Okay Pretzel, you got me started! I am so happy you are interested in how we made the change to a 457b plan. It’s a great story! I wrote it all down in my FREE book! Yeah! you should be jealous. :happy If you are ever in the LA area, let me know and I will let you know when our committee meets (link is below).

If anybody else is interested in how a small group of 3-4 teachers with the help of a rare giant, George Tischler, now retired, an actual, real, but extremely rare LA Unified School District benefits administrator who understood the 403b problem started the 457b plan for LAUSD. I documented the entire process from 2006 when the 457b plan was launched through 2014. George also wanted an oversight committee composed of a rep from each of the 8 unions associated with LAUSD! This was unprecedented! Little ole me, a nobody, was asked to be Member at Large, and have been there since.

George understood that the hideous insurance code of our state will not be reformed for another generation of educators (it was tried twice in 2002 and 2012 both bills never got out of committee the insurance industry and CTA stopped it cold). So, George created the 457b to get around the code. BRILLANT man, a giant in the 403b world with public K12 school districts.

St. Jack should invite him to his office and interview George.
Anyway, as the author of this free download, I am shameless when I think that the book I wrote contains a fascinating story of what our committee went through to get an award for plan design in 2014. We had to first get rid of excess costs and demand transparency of those costs and the arguing with our first financial consultant about revenue sharing. Then our TPA hired this terrible consultant to be employed with them right after the contract was over with LAUSD, and arguing against the committee to lower revenue sharing costs to benefit the TPA! This happened because the industry thinks people are stupid and ignorant and nobody will notice. But we found out!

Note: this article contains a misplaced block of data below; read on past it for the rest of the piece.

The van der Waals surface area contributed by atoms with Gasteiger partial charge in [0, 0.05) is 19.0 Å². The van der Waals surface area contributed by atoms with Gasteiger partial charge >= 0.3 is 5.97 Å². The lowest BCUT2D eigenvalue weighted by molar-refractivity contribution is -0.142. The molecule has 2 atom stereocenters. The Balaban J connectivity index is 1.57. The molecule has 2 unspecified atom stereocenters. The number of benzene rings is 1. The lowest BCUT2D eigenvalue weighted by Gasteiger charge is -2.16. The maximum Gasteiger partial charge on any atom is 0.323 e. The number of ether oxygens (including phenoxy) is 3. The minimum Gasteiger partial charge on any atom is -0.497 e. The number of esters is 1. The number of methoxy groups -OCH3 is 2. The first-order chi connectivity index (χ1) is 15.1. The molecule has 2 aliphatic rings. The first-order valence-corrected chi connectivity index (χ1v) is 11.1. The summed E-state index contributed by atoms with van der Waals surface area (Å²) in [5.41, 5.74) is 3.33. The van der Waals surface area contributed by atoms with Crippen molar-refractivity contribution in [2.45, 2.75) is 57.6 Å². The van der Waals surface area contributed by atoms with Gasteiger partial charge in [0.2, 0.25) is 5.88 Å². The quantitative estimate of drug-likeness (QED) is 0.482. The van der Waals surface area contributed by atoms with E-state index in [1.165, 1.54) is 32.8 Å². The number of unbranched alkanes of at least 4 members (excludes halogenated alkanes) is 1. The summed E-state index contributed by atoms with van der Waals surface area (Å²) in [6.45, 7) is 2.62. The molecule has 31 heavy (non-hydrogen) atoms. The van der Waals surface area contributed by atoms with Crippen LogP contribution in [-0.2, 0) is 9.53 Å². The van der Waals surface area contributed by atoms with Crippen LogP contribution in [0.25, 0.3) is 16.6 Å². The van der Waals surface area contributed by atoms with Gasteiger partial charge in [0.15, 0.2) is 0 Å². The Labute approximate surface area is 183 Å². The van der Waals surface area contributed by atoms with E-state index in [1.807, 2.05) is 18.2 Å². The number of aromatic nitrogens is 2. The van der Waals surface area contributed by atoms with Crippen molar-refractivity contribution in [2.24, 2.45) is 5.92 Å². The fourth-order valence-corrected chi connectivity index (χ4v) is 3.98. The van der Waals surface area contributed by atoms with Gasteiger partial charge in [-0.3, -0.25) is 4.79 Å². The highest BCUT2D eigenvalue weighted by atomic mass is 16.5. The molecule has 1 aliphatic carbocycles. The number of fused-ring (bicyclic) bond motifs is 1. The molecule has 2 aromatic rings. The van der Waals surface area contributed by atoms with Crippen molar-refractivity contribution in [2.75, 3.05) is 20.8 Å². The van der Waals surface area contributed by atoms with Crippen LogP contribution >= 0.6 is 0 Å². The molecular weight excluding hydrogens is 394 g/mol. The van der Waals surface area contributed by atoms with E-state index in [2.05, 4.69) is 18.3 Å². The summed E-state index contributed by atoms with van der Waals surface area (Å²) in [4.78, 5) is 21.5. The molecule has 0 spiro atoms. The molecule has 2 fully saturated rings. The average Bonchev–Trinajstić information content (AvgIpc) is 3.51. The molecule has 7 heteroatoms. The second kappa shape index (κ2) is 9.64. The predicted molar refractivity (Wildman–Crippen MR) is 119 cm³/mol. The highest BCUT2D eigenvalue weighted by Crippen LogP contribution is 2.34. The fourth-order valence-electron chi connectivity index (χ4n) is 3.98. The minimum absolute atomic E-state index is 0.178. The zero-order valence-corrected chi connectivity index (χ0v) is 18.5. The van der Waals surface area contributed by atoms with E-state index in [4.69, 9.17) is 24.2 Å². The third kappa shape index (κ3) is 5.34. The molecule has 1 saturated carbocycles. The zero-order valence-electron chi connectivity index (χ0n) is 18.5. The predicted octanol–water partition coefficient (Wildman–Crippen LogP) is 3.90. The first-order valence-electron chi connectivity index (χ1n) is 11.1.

You cannot believe what the profession tries to do AT EVERY OPPORTUNITY to make more money, but our committee not only stopped them cold but reduced costs. We know the excessive cost game 100%, we know indexing, diversification, keeping it simple. I latest development is auto enroll with one of the unions and the default fund is one of the target date funds! This is huge especially in California with the anti garnishment laws. But our committee decided and the CFO accepted the default low-cost Blackrock TR fund matched to the employee's age. We are thrilled as this may be a game changer to get people away from the annuity machine!

Every educator in the country should read my FREE PDF downloadable book, Fighting Powerful Interests link and permission from Boglehead leaders are below. Bogleheads might be interested if you have a friend or relative that is a public k12 teacher. There are four reviews on Amazon, BUT DO NOT BUY THIS BOOK. It's free forever on my blog.